have been at least twenty years old. Eratosthenes died
196-193 B.C. This would make Apollonius seventytwo
to seventy-five when he succeeded Eratosthenes.

Tuesday, 9 June 2009

Download: “Love and Friendship” by Jane Austen

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"Deceived in Freindship and Betrayed in Love."


How often, in answer to my repeated intreaties that you would
give my Daughter a regular detail of the Misfortunes and
Adventures of your Life, have you said "No, my freind never will
I comply with your request till I may be no longer in Danger of
again experiencing such dreadful ones."

Surely that time is now at hand. You are this day 55. If a
woman may ever be said to be in safety from the determined
Perseverance of disagreeable Lovers and the cruel Persecutions of
obstinate Fathers, surely it must be at such a time of Life.


Altho' I cannot agree with you in supposing that I shall never
again be exposed to Misfortunes as unmerited as those I have
already experienced, yet to avoid the imputation of Obstinacy or
ill-nature, I will gratify the curiosity of your daughter; and
may the fortitude with which I have suffered the many afflictions
of my past Life, prove to her a useful lesson for the support of
those which may befall her in her own.

Monday, 8 June 2009

Download: "Persuasion" by Jane Austen

Click here to download the book.

Chapter 1

Sir Walter Elliot, of Kellynch Hall, in Somersetshire, was a man who, for his own amusement, never took up any book but the Baronetage; there he found occupation for an idle hour, and consolation in a distressed one; there his faculties were roused into admiration and respect, by contemplating the limited remnant of the earliest patents; there any unwelcome sensations, arising from domestic affairs changed naturally into pity and contempt as he turned over the almost endless creations of the last century; and there, if every other leaf were powerless, he could read his own history with an interest which never failed. This was the page at which the favourite volume always opened:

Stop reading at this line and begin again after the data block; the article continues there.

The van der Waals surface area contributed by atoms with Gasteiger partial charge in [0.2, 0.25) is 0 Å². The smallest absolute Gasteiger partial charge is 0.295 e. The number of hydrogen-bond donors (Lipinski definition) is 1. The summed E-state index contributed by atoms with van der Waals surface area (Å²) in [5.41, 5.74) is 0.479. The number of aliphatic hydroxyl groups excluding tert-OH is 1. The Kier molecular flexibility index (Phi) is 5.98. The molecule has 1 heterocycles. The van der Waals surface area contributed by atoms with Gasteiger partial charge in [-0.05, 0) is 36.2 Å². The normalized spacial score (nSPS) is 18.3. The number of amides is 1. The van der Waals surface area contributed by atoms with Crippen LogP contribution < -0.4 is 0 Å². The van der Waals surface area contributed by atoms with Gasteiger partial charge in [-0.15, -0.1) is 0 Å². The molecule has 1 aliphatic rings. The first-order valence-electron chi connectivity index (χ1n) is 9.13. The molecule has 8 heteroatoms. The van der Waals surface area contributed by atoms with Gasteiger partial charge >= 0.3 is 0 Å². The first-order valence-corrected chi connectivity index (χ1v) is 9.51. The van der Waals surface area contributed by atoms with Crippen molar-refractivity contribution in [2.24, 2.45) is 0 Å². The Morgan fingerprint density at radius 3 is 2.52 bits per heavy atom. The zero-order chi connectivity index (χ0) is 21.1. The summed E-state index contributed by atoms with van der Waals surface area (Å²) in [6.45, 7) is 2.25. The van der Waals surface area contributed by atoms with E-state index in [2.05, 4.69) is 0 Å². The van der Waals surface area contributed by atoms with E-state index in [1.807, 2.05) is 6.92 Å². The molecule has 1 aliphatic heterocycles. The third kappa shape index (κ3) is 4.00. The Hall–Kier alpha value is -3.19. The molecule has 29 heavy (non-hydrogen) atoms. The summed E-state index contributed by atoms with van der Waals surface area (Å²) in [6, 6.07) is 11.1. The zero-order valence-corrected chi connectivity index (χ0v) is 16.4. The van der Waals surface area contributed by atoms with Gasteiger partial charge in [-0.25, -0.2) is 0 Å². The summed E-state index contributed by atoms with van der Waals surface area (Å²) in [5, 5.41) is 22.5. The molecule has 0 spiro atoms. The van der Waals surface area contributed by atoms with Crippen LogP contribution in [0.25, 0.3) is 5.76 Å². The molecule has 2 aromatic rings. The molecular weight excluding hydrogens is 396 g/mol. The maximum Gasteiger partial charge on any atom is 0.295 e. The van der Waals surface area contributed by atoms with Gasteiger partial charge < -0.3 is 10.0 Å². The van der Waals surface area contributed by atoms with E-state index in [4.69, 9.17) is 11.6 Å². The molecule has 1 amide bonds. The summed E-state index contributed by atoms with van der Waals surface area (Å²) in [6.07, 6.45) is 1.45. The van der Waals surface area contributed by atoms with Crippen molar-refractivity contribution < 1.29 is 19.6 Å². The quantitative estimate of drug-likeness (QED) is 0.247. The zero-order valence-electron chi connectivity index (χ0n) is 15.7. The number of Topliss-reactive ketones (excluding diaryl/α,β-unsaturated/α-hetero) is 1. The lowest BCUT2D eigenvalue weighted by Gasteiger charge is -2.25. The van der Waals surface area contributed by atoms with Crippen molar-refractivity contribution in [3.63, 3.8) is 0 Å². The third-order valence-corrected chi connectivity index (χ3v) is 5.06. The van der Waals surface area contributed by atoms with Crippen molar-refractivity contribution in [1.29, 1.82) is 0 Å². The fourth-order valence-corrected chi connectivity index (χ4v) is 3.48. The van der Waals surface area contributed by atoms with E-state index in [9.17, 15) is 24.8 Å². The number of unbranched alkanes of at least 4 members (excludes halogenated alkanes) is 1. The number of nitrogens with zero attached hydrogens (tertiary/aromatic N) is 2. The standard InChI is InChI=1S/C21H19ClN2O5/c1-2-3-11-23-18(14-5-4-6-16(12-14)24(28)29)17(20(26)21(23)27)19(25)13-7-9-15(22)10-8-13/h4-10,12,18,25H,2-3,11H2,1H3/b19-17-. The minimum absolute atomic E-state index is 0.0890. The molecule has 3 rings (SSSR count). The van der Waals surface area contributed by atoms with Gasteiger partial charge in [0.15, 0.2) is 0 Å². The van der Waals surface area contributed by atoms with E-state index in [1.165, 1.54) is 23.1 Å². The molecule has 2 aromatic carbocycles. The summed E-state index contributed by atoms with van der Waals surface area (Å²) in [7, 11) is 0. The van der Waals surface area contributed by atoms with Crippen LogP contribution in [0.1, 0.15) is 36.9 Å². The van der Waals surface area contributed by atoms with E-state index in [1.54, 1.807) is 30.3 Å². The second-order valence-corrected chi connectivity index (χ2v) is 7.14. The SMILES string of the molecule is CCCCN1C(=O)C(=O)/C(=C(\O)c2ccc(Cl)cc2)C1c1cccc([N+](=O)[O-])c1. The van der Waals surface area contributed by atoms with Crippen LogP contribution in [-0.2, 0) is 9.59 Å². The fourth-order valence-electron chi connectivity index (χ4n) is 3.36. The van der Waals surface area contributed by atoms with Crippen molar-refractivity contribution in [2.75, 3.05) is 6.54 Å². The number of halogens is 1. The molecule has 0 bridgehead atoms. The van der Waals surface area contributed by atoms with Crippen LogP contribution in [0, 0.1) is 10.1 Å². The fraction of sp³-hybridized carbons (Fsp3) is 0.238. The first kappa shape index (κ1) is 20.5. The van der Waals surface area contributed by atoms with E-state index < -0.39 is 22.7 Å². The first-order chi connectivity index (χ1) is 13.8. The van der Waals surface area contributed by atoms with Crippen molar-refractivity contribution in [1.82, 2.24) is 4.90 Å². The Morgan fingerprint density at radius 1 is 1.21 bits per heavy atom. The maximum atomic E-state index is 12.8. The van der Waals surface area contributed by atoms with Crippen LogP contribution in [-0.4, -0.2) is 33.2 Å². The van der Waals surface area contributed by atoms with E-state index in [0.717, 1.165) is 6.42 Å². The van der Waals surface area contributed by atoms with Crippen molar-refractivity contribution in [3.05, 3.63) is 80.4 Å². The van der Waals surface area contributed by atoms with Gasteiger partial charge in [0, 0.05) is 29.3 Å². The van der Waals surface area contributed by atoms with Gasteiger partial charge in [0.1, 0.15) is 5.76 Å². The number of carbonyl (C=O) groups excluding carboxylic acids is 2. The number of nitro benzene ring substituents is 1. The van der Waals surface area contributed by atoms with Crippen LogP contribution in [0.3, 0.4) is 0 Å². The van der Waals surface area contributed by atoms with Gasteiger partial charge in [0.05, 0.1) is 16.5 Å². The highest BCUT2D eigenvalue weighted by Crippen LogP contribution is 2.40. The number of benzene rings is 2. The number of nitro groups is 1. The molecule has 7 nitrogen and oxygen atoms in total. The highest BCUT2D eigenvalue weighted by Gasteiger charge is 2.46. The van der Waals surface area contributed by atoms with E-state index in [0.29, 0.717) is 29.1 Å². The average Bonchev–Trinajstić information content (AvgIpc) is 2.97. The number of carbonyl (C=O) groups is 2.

"Walter Elliot, born March 1, 1760, married, July 15, 1784, Elizabeth, daughter of James Stevenson, Esq. of South Park, in the county of Gloucester, by which lady (who died 1800) he has issue Elizabeth, born June 1, 1785; Anne, born August 9, 1787; a still-born son, November 5, 1789; Mary, born November 20, 1791."

Precisely such had the paragraph originally stood from the printer's hands; but Sir Walter had improved it by adding, for the information of himself and his family, these words, after the date of Mary's birth-- "Married, December 16, 1810, Charles, son and heir of Charles Musgrove, Esq. of Uppercross, in the county of Somerset," and by inserting most accurately the day of the month on which he had lost his wife.

Saturday, 6 June 2009

Download: "Lady Susan" by Jane Austen

Click here to download this book.


Langford, Dec.

MY DEAR BROTHER,--I can no longer refuse myself the pleasure of profiting by your kind invitation when we last parted of spending some weeks with you at Churchhill, and, therefore, if quite convenient to you and Mrs. Vernon to receive me at present, I shall hope within a few days to be introduced to a sister whom I have so long desired to be acquainted with. My kind friends here are most affectionately urgent with me to prolong my stay, but their hospitable and cheerful dispositions lead them too much into society for my present situation and state of mind; and I impatiently look forward to the hour when I shall be admitted into Your delightful retirement.

I long to be made known to your dear little children, in whose hearts I shall be very eager to secure an interest I shall soon have need for all my fortitude, as I am on the point of separation from my own daughter. The long illness of her dear father prevented my paying her that attention which duty and affection equally dictated, and I have too much reason to fear that the governess to whose care I consigned her was unequal to the charge. I have therefore resolved on placing her at one of the best private schools in town, where I shall have an opportunity of leaving her myself in my way to you. I am determined, you see, not to be denied admittance at Churchhill. It would indeed give me most painful sensations to know that it were not in your power to receive me.

Your most obliged and affectionate sister,


Friday, 5 June 2009

Download: "Mansfield Park" by Jane Austen